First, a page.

ISRAEL TO BECOME FIRST NATION TO BAN HORSE-DRAWN VEHICLES FROM STREETS AND HIGHWAYS
Israel is about to become the first country to ban horse and donkey-drawn carts from city streets and highways, the culmination of a 10-year campaign waged by the U.S.-based Concern for Helping Animals in Israel (CHAI) and its Israeli sister charity, Hakol Chai (Everything Lives). Israel’s Transportation Ministry approved Hakol Chai’s suggested change in the regulations to ban the phenomenon nationwide. The change now goes to the Knesset Finance Committee for final approval, with no objections expected.
Horses and donkeys are used in Israel to haul furniture, appliances, old clothing, scrap metal, rocks from construction sites, and heavy produce like watermelons to market. They are often starved, beaten, denied veterinary and farrier care, forced to stand in the hot sun all day without water, and to wear ill-fitting harnesses that gouge into their flesh. At the end of the summer or when they are too ill or weak to work, they are abandoned. Some collapse in the street, still in their harnesses.
CHAI/Hakol Chai’s campaign began by exposing the abuse in order to raise public consciousness, including twice shutting down a major horse abuser operating in Jaffa, the old part of Tel Aviv, who hacked unsold horses apart with an axe in front of other horses and sold the meat as cow meat. The charity rehabilitated horses it rescued, as resources permitted.
Hakol Chai’s letters to the Transportation Ministry and to Mayors throughout the country called for an end to this phenomenon and its posters throughout Jaffa urged the public to report horse abuse. Volunteer celebrity musicians and singers performed at Hakol Chai’s well-attended rally at a popular Tel Aviv night club, drawing more publicity and support to the cause.
The charity’s proposal to the Tel Aviv City Council asking that it issue a city-wide ban on the phenomenon resulted in the Council calling a special meeting to discuss the issue for the first time. Hakol Chai exerted additional pressure by demonstrating outside the building where the Council met. Tel Aviv eventually put up signs at several entrances to the city to block entry by carts, but cart horse owners ignored the signs and the police failed to issue fines. Hakol Chai initiated a “witness” campaign, urging people throughout the country to send it photos of cart horses and their drivers using their cell phones. The photos were made into a poster collage captioned “Israel in the 21st Century,” showing that the problem continued and was widespread.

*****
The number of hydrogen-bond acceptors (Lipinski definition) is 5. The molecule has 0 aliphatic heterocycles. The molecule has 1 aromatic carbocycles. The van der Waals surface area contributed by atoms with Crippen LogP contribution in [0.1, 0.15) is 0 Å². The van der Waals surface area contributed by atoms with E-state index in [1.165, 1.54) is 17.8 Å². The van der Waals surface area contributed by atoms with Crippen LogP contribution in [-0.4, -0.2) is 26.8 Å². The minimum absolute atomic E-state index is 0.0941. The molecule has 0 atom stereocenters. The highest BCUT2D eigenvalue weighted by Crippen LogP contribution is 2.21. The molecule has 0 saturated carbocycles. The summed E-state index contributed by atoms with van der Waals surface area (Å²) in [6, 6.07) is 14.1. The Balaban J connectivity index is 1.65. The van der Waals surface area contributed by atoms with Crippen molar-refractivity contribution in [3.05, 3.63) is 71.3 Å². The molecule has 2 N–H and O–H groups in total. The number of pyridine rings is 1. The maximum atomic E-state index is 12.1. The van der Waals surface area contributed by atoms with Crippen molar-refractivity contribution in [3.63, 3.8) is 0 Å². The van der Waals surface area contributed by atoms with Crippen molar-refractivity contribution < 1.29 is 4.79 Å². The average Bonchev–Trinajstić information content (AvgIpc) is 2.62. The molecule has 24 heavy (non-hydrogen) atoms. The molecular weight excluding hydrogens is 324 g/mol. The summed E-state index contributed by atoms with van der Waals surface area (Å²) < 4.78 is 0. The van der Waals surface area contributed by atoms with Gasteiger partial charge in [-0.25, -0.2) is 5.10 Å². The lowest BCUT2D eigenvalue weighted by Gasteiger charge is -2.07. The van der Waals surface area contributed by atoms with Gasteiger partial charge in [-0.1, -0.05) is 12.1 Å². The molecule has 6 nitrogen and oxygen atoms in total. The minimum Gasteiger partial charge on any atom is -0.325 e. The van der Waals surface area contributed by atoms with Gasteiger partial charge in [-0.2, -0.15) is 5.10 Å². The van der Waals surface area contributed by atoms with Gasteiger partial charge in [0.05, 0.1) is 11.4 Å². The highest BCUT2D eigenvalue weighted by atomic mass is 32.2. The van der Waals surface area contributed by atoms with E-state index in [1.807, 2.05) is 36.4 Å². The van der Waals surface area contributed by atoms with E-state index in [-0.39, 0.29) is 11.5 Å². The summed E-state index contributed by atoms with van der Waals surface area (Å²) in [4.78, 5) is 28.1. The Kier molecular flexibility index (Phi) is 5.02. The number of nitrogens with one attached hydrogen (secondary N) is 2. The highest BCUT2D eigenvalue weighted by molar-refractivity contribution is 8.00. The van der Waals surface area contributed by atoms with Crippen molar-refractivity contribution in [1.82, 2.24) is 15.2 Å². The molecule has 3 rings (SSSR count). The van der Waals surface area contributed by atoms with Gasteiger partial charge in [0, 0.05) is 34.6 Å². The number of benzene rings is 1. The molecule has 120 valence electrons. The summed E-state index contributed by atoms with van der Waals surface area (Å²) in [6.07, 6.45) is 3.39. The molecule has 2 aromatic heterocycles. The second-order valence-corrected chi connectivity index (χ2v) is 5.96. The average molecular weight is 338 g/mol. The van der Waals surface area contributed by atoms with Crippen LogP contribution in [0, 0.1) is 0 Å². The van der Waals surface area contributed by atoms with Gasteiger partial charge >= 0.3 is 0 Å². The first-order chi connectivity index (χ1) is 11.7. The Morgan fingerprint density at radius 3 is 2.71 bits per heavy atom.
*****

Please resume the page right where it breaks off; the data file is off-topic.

Finally, at a meeting with representatives of the Transportation Ministry, Hakol Chai presented its poster collage and requested that the regulations be changed to ban the phenomenon nationwide. The Ministry agreed to Hakol Chai’s request and Hakol Chai representatives worked with committee members to draft suggested wording for the new legislation. The charity will now work to ensure that the ban is enforced.
The good news came just in time for Horses Without Carriages International Day, December 1. CHAI is part of the International Coalition to Ban Horse-Drawn Carriages, whose members work in many countries to end this outmoded and cruel practice. International animal protection organizations sent congratulatory letters to Transportation Minister Israel Katz, praising his decision to adopt Hakol Chai’s suggested regulations and expressing gratitude for his forward step, which demonstrates positive and humane leadership.
CHAI/Hakol Chai also campaigns to prevent gambling on horse racing from coming to Israel and promotes character values and critical thinking via its educational programs in both the Jewish and Arab sectors.
It takes a long time to overcome a “tradition,” even though it may be a cruel one. One online news outlet in Israel posted a 10 minute video on the issue, interviewing us and some cart horse owners. They played the music from Fiddler on the Roof and said this scene is a part of Israel’s history, nostalgic, and many will be sorry to see it end.
From our perspective, they interviewed the woman who boards our formerly abused horses. She showed photos of the condition of the latest horse we rescued when he first came to her – starved to the bone, with a belly-full of plastic because he was so hungry, he would have eaten anything – and they filmed the same horse today, fat and happy.
All of us who care about animals are glad to see this “tradition” die.
Here is Joey, before and after. The marks on his face were from an untreated fungus infection and you can see that he was starving. He also had abscesses on his feet and was unable to eat until all the plastic and other garbage he ingested had been removed from his intestines.
~ Thanks to Nina Natelson of CHAI for this excellent news. QCA has supported their campaigns by writing to the ministers and congratulates the group on their compassionate perseverance which has led to such a wonderful result.